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The Good Things about a Recession in Early Retirement

by Apr 8, 2020

‘We ‘retired early’ in June 2019, and we almost immediately hit the most dreaded scenario: the bear market. Although definitely not pleasant, I found there is a good side to it.

First a market correction…

In 2019, during the summer, and more so from October onwards, the market started a small correction. Our investments, for some reasons, were more impacted than the market. We lost around 10% by the end of the year.

On top of that, the Pound fell during the summer by another 5%. As the majority of our savings are in GBP, but we spend in Euro, this added to our losses.

We reacted by selling a few investments to rebalance our portfolio and eliminate some of the shares which were more exposed to the downside.

…then a pandemic

At the beginning of 2020 our portfolio started to recover. For some reason we hadn’t redeployed all the cash we got from selling shares in the summer, so when the market started to crash during the COVID-19 pandemic, we weren’t fully invested. Nonetheless the bear market wiped 4 months of ‘going up’. We sold out of more investments, and stabilised the portfolio at a loss. To be fair, it was a small loss, but big enough to change the year from ‘positive’ (ie. slightly above breakeven, where our gains can cover all our costs for the year) to negative. This wasn’t great for our morale!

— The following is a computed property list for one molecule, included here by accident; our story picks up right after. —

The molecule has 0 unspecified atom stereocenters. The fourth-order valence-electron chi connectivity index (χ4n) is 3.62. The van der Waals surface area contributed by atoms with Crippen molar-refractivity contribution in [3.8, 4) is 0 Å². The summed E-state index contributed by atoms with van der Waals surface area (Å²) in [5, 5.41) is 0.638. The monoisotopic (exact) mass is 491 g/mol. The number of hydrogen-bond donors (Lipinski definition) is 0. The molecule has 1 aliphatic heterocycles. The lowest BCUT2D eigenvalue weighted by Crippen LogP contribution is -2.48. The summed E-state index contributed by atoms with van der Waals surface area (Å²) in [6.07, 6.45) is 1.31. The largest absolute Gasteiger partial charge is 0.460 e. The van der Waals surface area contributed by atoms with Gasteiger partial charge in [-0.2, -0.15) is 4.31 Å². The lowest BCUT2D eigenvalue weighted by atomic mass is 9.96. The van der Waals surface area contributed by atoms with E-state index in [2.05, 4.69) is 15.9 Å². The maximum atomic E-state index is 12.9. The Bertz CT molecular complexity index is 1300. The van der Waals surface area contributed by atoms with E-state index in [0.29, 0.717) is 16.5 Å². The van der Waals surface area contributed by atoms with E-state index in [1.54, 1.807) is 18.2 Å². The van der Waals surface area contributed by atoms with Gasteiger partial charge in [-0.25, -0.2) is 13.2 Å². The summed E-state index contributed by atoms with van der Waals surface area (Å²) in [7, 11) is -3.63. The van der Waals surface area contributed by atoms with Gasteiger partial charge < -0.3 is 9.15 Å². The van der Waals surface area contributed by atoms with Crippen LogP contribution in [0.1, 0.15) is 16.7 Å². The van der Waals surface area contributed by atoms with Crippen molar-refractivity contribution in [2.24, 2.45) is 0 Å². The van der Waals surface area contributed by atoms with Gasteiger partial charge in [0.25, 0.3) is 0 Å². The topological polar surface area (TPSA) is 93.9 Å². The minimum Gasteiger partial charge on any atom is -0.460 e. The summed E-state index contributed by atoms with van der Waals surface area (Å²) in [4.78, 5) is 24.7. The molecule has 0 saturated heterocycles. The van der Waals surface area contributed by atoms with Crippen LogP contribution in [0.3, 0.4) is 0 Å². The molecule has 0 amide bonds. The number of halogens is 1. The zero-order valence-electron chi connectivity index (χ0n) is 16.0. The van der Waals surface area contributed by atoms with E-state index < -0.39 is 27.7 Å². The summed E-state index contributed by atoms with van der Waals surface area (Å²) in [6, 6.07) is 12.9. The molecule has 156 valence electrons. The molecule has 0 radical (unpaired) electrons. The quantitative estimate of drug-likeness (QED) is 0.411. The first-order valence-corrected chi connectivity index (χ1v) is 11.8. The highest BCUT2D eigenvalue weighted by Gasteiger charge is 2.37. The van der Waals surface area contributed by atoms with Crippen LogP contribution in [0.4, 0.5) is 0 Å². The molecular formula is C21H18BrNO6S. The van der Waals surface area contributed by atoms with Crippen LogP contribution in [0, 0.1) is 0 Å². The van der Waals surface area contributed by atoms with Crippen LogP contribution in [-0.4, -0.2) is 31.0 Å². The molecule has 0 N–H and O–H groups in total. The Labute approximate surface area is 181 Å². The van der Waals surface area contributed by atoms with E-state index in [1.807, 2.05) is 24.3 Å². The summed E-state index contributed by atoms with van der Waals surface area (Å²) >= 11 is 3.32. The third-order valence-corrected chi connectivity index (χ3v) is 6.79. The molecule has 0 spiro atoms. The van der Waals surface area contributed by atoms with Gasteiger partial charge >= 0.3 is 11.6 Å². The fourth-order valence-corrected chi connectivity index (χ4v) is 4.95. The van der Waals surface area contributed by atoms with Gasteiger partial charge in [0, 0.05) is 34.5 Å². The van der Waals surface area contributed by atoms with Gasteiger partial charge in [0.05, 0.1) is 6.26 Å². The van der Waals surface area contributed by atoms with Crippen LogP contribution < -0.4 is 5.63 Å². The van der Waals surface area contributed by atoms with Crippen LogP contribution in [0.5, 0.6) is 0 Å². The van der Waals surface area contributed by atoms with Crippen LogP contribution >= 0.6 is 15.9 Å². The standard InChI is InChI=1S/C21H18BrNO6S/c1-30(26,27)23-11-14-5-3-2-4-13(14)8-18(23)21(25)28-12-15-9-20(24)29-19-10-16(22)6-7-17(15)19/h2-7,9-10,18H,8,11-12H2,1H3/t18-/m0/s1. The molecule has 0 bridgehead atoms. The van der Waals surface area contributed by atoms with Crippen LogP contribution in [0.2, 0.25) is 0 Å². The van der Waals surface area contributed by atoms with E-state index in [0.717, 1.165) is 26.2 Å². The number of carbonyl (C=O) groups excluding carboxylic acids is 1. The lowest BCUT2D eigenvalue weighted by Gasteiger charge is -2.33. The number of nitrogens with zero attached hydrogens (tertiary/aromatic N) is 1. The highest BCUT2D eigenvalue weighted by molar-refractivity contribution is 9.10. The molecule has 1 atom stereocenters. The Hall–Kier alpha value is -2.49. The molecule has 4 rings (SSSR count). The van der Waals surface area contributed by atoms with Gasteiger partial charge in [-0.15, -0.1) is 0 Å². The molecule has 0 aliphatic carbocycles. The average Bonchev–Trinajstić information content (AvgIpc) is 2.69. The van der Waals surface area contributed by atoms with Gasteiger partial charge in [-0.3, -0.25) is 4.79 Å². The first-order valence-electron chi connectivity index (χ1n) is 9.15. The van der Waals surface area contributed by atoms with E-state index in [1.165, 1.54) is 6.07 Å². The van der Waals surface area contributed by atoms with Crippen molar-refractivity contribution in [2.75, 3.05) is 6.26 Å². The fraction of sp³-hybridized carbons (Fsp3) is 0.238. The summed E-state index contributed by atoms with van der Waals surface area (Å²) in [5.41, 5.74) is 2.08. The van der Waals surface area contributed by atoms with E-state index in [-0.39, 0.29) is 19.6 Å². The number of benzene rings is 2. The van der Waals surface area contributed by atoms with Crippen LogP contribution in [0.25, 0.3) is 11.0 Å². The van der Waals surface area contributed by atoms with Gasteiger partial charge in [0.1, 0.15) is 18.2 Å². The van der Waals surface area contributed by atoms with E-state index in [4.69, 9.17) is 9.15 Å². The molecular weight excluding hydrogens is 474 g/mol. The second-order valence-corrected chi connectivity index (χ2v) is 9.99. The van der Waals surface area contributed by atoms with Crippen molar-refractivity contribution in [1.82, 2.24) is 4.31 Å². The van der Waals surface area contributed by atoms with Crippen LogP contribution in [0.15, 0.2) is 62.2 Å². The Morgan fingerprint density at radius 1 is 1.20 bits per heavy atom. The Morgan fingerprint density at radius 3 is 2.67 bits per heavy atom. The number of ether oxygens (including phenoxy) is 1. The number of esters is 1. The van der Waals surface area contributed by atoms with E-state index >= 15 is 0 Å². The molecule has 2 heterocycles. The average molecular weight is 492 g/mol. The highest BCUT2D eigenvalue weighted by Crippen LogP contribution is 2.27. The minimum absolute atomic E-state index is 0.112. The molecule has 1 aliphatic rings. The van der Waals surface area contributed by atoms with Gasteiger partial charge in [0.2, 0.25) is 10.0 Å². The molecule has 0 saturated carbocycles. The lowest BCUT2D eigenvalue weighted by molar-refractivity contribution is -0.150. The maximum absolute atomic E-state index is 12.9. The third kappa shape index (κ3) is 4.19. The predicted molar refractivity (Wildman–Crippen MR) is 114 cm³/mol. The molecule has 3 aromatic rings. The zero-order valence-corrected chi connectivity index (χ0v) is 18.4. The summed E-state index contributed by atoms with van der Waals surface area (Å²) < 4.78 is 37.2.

Rollercoaster

We keep 2 years in cash so we are relatively well insulated from market movements. Also, we are quite flexible, and we can stretch that money for even longer if needed. Well, at least that’s the theory, because of course we’re not happy at all with seeing our portfolio not reaching the 4% safe withdrawal rate, let alone not reaching breakeven!! 😭

The good thing about the recession

Unfortunately recessions and bear markets are bound to happen. And if really one had to happen, it’s probably best it happened at the beginning of our early retirement.

We all have a theoretical understanding of what can go wrong in early retirement, but it’s difficult to have a practical one: you need to experience things to really get them.

So this market crash has thought us that we need to be considerate in the way we use our money. It’s easy to feel lucky during a bull market; but as soon as a bear market starts, we may be caught off guard. Without such an early warning we could have made decisions we may now regret. We could have made a financial mistake, or in general we could have started having a lifestyle which we could only afford during the good days.

The recent lockdown has given us an even clearer picture of how things can suddenly change for the worst. And some perspective too – one thing is to worry about our portfolio losing some value; another thing is not finding food in supermarkets!

So, provided we can safely survive the pandemic, and go back to our normal life, we have learned quite a lot about the adjustments we can make to our lifestyle so it’s good and sustainable in all markets!

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